Recent and Historical Land Use
Historically, native vegetation on uplands was dominated by prairie grasses, primarily big and little bluestem, Indian grass, switchgrass and side-oats grama. River slopes and valleys were forested, generally of the oak-hickory type. Now maples, elms, oaks, black walnut and eastern red cedar are abundant.
Detailed land use information exclusive for the Fox River basin was not available prior to the writing of this document. The Soil Conservation Service has published land use and erosion rate data for a combined Fox/Wyaconda rivers hydrological unit (SCS 1978, Figure Lu01).
Through a joint effort between the Soil Conservation Service and the Missouri Department of Conservation, land use was determined in the Clark County portion of the basin for 1939 an 1984. To facilitate this survey and a future Soil Conservation Service project, the basin was divided into nine subbasins. Aerial photographs taken in 1939 were analyzed for total acres and total acres in timber. Land use data from 1984 were derived from infrared photography; grasslands and permanent pasture could be discerned in addition to timber.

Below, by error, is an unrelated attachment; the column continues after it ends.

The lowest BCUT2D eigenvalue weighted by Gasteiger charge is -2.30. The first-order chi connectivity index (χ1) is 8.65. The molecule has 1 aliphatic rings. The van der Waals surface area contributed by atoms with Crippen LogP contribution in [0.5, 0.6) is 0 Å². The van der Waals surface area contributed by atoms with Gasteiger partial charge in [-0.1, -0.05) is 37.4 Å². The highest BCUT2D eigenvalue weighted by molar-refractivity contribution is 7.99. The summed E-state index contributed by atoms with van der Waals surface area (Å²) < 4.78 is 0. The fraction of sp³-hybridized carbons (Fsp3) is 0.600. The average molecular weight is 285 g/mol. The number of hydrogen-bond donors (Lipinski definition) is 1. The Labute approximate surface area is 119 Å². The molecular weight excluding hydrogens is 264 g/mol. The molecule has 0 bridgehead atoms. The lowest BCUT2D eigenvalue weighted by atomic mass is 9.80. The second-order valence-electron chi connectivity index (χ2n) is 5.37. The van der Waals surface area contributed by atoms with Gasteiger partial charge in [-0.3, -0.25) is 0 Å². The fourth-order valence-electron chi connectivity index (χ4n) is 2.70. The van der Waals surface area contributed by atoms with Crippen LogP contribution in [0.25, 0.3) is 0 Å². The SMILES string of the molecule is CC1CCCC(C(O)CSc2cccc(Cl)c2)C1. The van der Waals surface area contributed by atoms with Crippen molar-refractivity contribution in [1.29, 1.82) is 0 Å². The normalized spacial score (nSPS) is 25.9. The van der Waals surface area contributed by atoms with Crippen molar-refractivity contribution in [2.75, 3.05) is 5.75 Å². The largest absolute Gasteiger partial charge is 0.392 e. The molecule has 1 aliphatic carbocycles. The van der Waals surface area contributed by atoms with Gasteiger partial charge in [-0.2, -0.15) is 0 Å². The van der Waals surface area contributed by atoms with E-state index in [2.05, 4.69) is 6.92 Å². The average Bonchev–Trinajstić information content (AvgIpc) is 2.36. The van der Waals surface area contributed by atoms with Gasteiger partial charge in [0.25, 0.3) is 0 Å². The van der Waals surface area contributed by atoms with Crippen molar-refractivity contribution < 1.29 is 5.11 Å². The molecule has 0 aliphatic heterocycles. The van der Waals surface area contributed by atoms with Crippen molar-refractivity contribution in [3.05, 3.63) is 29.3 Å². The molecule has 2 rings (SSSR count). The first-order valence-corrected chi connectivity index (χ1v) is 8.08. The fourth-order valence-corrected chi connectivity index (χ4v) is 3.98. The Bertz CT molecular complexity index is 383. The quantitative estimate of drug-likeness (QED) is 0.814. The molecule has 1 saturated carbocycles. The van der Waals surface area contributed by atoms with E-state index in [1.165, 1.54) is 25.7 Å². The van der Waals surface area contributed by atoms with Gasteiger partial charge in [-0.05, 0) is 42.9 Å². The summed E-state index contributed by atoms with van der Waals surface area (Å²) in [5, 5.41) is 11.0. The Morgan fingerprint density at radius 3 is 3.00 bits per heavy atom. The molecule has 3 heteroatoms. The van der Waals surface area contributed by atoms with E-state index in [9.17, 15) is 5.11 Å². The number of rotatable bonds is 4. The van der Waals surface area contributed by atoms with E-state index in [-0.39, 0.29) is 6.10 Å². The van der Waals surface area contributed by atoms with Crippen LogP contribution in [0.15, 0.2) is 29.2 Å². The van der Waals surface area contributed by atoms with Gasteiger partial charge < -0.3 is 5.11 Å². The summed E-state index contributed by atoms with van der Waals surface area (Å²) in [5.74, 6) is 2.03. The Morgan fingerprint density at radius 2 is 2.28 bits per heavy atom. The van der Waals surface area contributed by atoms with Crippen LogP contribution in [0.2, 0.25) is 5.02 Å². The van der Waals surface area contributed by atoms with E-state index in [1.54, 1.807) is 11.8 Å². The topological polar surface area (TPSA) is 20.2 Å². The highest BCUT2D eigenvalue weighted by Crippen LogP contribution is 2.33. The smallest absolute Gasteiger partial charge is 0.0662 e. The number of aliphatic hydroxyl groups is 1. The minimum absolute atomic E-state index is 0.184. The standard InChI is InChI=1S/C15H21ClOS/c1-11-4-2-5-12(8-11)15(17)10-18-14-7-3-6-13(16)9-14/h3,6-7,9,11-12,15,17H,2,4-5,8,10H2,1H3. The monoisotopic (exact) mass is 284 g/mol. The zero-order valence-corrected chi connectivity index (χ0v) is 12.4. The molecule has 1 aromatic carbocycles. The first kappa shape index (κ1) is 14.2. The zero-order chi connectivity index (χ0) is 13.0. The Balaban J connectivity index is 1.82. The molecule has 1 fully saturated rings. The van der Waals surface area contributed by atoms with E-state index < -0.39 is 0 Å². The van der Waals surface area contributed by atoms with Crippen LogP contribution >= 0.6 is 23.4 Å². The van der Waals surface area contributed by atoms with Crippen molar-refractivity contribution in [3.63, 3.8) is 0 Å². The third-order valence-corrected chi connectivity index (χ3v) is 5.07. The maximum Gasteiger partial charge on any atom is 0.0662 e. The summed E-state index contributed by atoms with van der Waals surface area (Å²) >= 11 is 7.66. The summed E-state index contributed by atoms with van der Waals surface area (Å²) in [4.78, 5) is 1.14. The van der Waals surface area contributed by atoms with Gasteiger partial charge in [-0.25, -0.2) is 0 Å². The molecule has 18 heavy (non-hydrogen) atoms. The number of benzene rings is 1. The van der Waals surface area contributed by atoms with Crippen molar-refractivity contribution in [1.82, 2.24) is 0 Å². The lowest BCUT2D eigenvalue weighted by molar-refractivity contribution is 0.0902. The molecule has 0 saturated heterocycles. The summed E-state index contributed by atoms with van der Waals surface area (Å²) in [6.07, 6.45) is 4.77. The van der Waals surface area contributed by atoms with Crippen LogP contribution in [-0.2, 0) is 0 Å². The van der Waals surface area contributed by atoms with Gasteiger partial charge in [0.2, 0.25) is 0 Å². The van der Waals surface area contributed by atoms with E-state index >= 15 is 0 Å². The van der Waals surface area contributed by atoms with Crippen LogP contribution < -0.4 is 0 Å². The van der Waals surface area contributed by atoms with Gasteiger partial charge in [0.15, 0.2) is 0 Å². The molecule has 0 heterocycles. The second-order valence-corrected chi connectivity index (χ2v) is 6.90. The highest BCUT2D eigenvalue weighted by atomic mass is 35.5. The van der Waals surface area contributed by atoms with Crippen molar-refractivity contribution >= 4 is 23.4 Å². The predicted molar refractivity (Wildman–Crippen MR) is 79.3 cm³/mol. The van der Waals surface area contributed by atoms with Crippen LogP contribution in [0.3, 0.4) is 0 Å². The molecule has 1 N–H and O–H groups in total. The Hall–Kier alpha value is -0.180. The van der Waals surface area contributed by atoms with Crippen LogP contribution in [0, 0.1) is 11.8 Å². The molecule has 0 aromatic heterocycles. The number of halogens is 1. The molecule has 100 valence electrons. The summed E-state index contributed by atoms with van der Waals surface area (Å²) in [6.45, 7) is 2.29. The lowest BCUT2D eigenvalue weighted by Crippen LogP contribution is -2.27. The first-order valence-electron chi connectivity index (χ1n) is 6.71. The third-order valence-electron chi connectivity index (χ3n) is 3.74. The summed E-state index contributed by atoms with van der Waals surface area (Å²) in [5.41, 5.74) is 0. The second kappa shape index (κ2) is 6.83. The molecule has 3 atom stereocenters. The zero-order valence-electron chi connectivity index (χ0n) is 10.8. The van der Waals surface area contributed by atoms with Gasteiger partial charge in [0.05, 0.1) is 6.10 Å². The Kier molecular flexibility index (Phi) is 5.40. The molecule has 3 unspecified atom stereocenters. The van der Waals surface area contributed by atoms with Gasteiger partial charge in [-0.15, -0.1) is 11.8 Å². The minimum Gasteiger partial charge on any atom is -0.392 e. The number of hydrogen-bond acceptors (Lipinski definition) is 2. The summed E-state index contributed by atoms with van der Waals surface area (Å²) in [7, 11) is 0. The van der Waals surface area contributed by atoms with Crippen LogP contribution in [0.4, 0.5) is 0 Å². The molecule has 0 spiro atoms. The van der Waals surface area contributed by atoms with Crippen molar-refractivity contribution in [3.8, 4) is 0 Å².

In this investigation, timber was conservatively defined as dense continuous tracts of trees unbroken by fields or disturbances such as grazing. Timbered areas with sparse canopy were not reported as timber because quality was questionable. Sparsely timbered areas were recorded as pasture. All area measurements were determined by digitizer and the computer program PADPAC.
Between 1934 and 1984, timber increased from 14% to 20% of total land use--an increase of 9,000+ acres over 45 years (Table Lu01). All subbasins except one underwent an increase in timber. The greatest increase occurred in the Central Hills region, particularly in the Middle Fox River, Lower Honey Creek, Lower Little Fox River and Linn Creek subbasins.
In 1984, permanent pasture and other grasslands in the basin totaled 25,813 acres, representing about 16% of the total land area. Urban and industrial areas accounted for less than one percent of the total land area (SCS 1978). Cropland, highways, and rural residential area totaled 101,485 acres (63%).
Throughout the basin, intensive farming accounts for nearly 60% of the upland land use (SCS 1978). The level topography over much of the region is conducive to this activity. By contrast, river slopes, particularly in the Kahoka Hills region and some prairie areas, contain large tracts of permanent pasture and/or continuous meadow.